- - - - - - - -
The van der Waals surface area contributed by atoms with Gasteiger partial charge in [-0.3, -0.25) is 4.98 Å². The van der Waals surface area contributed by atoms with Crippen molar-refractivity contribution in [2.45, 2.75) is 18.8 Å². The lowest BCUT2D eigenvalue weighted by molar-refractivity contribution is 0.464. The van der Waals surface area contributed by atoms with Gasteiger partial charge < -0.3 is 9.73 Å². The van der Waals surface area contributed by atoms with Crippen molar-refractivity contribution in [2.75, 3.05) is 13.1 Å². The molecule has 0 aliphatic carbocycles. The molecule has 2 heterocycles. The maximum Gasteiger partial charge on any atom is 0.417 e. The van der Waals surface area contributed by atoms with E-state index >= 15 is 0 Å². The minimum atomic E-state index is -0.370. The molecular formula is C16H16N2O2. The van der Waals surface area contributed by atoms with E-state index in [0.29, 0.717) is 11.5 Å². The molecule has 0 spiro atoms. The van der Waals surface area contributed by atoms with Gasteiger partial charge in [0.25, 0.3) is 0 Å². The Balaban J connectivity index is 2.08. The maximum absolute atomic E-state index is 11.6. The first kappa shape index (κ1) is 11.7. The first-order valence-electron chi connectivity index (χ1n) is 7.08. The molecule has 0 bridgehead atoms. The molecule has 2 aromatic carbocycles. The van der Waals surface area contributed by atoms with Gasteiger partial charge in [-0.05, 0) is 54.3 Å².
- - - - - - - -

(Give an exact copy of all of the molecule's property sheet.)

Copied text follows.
The van der Waals surface area contributed by atoms with Gasteiger partial charge in [-0.3, -0.25) is 4.98 Å². The van der Waals surface area contributed by atoms with Crippen molar-refractivity contribution in [2.45, 2.75) is 18.8 Å². The lowest BCUT2D eigenvalue weighted by molar-refractivity contribution is 0.464. The van der Waals surface area contributed by atoms with Gasteiger partial charge < -0.3 is 9.73 Å². The van der Waals surface area contributed by atoms with Crippen molar-refractivity contribution in [2.75, 3.05) is 13.1 Å². The molecule has 0 aliphatic carbocycles. The molecule has 2 heterocycles. The maximum Gasteiger partial charge on any atom is 0.417 e. The van der Waals surface area contributed by atoms with E-state index >= 15 is 0 Å². The minimum atomic E-state index is -0.370. The molecular formula is C16H16N2O2. The van der Waals surface area contributed by atoms with E-state index in [0.29, 0.717) is 11.5 Å². The molecule has 0 spiro atoms. The van der Waals surface area contributed by atoms with Gasteiger partial charge in [0.25, 0.3) is 0 Å². The Balaban J connectivity index is 2.08. The maximum absolute atomic E-state index is 11.6. The first kappa shape index (κ1) is 11.7. The first-order valence-electron chi connectivity index (χ1n) is 7.08. The molecule has 0 bridgehead atoms. The molecule has 2 aromatic carbocycles. The van der Waals surface area contributed by atoms with Gasteiger partial charge in [-0.05, 0) is 54.3 Å².